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In his last 13 majors, Geoff Ogilvy has one win, six top 10s, nine top 25s and just one missed cut. (Photo: Getty Images)

T.J.'s Take: At least one person hasn't forgotten Geoff Ogilvy

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While most everyone is looking to Sergio Garcia as the favorite in the 137th Open Championship, PGATOUR.COM's T.J. Auclair points to Australia's Geoff Ogilvy as the man to beat at Royal Birkdale.

By T.J. Auclair, PGATOUR.COM Interactive Producer

SOUTHPORT, England -- "The Open" is a most appropriate name for the only major championship contested in Europe. Especially this year's 137th edition at Royal Birkdale.

In case you live under a rock on the planet Mars, you know that Tiger Woods won't be gracing the golf world with his presence when the Open tees off on Thursday. Of course, it's not really his fault -- it's that surgically repaired left knee that's got Tiger holed up and probably going insane since he can't compete.

Having been in Southport for four days now, I can tell you that Tiger's absence has significantly minimized the buzz you expect at a major. I'm happy to report, however, that that only applies to the cynics in the media center -- or "centre" as it's known here. The golf fans from the United Kingdom are the most knowledgeable in the world. With or without Tiger -- and make no mistake, they still wish he were here -- they're still going to love their championship.

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Now that we have the Tiger deal out of the way, the general consensus in these parts is that Sergio Garcia is the man to beat and rightfully so. He was the runner-up a year ago and he's finished in the top 10 in six of the last seven years.

Enough about Sergio. And don't get me started on Ernie Els.

Instead, I want to tell you about a player who somehow, some way, always seems to be flying under the radar. I'm talking about Australian Geoff Ogilvy. For the love of a tap-in for birdie to win on the final hole, the guy is No. 3 in the Official World Golf Ranking and the last time I checked, he has more major wins (one, the 2006 U.S. Open) than Sergio, Adam Scott and Luke Donald combined.

However, those last three are always hyped up more than Ogilvy. Don't get me wrong, they all deserve the hype. But, what else does Ogilvy have to do? He's like Rodney Dangerfield -- he gets no respect.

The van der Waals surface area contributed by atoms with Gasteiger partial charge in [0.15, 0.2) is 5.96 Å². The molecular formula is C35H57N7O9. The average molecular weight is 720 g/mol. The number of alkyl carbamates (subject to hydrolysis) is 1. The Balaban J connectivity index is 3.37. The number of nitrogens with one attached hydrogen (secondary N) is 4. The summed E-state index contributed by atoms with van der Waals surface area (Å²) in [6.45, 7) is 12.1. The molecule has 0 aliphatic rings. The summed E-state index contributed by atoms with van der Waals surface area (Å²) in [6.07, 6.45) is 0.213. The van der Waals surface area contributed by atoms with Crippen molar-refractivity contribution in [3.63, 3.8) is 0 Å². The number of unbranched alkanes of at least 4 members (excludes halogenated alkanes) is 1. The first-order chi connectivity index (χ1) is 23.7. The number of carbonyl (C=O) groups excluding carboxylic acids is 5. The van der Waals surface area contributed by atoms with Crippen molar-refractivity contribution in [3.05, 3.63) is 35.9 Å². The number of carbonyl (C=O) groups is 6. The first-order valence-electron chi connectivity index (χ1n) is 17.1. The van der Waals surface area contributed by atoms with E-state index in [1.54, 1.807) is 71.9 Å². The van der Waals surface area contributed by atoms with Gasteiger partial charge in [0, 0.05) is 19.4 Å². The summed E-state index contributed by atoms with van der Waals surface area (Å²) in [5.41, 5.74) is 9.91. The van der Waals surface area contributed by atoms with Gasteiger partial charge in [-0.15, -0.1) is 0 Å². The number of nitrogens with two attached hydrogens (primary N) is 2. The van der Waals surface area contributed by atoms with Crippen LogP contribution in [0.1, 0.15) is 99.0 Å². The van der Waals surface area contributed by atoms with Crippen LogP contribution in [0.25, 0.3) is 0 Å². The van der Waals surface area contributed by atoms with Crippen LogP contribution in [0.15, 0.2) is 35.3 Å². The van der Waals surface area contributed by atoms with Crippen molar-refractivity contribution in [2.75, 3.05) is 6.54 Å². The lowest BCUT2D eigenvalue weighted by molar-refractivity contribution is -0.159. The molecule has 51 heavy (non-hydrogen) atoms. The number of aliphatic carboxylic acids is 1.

Is it because he's won a major and two World Golf Championships already? Is he not zoned in on as a favorite because people feel he's been there and done that? That's the only thing I can think of.

Since 2005, there have been 14 majors contested. Ogilvy has played in 13 of those, winning once, finishing in the top 10 six times, the top 25 nine times and has just one missed cut.

He enters this week coming off three consecutive top-10 finishes -- the last of which was a tie for ninth at the U.S. Open. Ogilvy won the World Golf Championships-CA Championship in March and finished in a tie for second in his next start in Houston.

"I come here feeling pretty decent about my game," Ogilvy said. "I've played pretty well the last month or so. I played really well at Torrey. It was just one of those things. I was in great shape with two holes to play, and I'm one of 10 guys who can say that, but I didn't finish it off as well as I would have liked. But if you get in it after 62 or 63 holes, you're obviously playing well enough to be there right at the end."

Also, unlike the Masters, the Aussies have an outstanding record in the Open Championship with nine wins. That's fourth on the roll call of champions by country trailing Scotland (which won the first 29 Opens dating back to its inception in 1860, but has only produced two winners since 1921), the United States (41 wins and seven of the last 10) and England (27 wins, none since Nick Faldo's pair in the early 1990s).

The Aussies also have a nice history at Royal Birkdale, where they've won a third of their titles -- two by Peter Thomson and one by Ian Baker-Finch.

I'm not a gambling man, but there are plenty of betting parlors in England. As of Wednesday morning, Ladbrokes was offering 25-to-1 odds on Ogilvy, while Garcia was the favorite at 12-to-1.

If you're looking to put down a few quid, Ogilvy might not be a bad bet. After all, he could be putting down a few pints via the Claret Jug come Sunday evening.

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